Tactical Analysis – Emery tried something different but Liverpool were too good
Liverpool continued their recent dominance over Arsenal with a comfortable 3-1 win at Anfield on Saturday. However, if we analyse the game in depth, Unai Emery’s men did well when compared to the previous seasons at a ground which is dreaded for them.
Up until the end of first half, the scores were level and it was the away side who had two great chances to score. Pierre-Emerick Aubameyang missed his chip by an inch, while Nicolas Pepe showed some good pace and should have finished off the chance against Liverpool keeper Adrian.
But once Joel Matip headed the home side in, the small capitulation took place early in the second half with David Luiz making two horrendous mistakes to allow the magnificent Mohamed Salah to score and take the game completely away from the Gunners.
Arsenal didn’t give up though and did not allow the scoreline to get ugly. They even scored a late consolation through Lucas Torreira to prove that they are going to fight until the last second of every game.
Below, let’s tactically analyse the game and find out what Emery tried and how Liverpool overpowered his tactics:
Emery’s flexible diamond did well but it had flaws that Liverpool exposed
Let us now analyse the game using an image of the formation, stating how the tactics were played out by both managers.
As shown in the above image, Emery went with a diamond midfield formation to flood the central areas of the pitch and dominate the game from there. His idea was to sit back, soak up the pressure and hit Liverpool on the counter using the pace of Aubameyang and Pepe.
While the Gunners were able to stem the attacks centrally, they couldn’t stop fullbacks Trent Alexander-Arnold and Andy Robertson from bombing forward at every opportunity and cross the ball without much pressure in the wide areas.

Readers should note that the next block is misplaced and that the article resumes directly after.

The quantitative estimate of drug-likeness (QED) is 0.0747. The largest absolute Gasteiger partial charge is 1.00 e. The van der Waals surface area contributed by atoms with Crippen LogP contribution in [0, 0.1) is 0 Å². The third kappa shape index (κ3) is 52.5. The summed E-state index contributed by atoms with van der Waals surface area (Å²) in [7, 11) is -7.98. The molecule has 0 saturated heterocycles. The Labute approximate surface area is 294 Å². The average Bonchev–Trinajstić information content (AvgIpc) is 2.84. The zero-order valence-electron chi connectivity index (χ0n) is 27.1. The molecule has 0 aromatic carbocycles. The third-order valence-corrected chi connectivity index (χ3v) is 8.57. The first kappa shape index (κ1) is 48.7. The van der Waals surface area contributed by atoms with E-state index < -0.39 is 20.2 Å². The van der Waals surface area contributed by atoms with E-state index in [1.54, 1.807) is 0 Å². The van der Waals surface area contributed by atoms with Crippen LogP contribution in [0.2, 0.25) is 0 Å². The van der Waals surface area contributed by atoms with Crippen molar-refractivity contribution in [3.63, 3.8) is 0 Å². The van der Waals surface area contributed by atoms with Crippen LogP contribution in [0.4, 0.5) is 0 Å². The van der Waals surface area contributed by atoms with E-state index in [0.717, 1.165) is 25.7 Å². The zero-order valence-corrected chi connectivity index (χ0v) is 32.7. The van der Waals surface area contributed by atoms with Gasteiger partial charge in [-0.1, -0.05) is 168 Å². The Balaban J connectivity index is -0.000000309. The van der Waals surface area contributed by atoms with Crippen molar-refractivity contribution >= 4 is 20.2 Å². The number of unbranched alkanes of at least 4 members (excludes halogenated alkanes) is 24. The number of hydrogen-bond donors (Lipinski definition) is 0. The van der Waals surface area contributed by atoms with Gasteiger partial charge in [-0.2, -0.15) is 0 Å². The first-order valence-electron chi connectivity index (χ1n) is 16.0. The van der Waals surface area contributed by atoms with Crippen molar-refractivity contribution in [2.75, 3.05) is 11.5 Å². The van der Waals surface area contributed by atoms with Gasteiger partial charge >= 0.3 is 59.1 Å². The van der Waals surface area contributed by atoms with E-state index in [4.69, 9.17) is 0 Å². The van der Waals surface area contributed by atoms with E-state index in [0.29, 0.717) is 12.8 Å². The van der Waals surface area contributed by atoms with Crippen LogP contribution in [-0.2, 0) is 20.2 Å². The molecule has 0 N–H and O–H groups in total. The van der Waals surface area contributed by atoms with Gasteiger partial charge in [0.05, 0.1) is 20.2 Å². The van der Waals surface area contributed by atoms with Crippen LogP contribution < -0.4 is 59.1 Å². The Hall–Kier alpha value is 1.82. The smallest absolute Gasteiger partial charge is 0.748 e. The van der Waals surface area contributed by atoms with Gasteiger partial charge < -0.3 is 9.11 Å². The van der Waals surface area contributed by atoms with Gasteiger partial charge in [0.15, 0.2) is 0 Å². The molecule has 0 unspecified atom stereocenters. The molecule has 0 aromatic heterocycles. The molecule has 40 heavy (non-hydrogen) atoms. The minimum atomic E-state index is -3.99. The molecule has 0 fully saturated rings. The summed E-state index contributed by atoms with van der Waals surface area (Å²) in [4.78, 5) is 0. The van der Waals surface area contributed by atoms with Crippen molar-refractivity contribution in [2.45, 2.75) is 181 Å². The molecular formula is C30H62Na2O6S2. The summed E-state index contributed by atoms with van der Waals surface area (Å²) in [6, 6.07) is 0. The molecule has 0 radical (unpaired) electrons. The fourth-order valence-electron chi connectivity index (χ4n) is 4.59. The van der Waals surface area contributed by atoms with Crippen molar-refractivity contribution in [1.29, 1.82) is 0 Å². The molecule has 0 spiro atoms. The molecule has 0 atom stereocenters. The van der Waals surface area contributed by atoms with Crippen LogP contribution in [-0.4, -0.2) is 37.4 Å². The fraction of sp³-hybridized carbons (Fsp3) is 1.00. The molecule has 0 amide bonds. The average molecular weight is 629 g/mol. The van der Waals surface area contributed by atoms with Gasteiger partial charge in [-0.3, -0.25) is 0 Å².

Ceballos was originally placed as a number 10 to link up the play but the influence of Trent forced him to track back on the left-hand side, from where he failed to have any impact on the ball.
On the other side, with Mane forcing Ainsley Maitland-Niles to remain very narrow, Robertson’s forward runs kept Guendouzi guessing whether he needs to stay wide or mark Georginio Wijnaldum in the midfield.
In the first 30-35 minutes of the game, Liverpool were good in moving the ball around but the crossing wasn’t up to the mark. So Arsenal were able to defend and create two good chances on the break.
However, once Matip headed in his chance, this defensive approach had to be changed at half-time.
Emery started with the similar system at the start of second half and Liverpool began to stretch Arsenal’s midfield by using Henderson and Wijnaldum as wide midfielders doubling up with the attacking fullbacks.
This is where the Gunners’ boss made his first real mistake, that was punished by Jurgen Klopp’s men, who looked so much better even while playing in third gear.
This is the setup of the second Liverpool goal. As shown in the above image, Henderson played as a wide attacker, doubling up with Trent, while the front three were very narrow.
This, in turn, allowed space in the middle of the park, for the right-back to pick out Firmino. The Brazilian then laid it off for Salah, who was then held back by Luiz and a penalty was given.
The third goal was pretty much on those lines, with Henderson at the far side playing as wide attacker, Fabinho found with a through ball in midfield, with the Arsenal midfield completely stretched.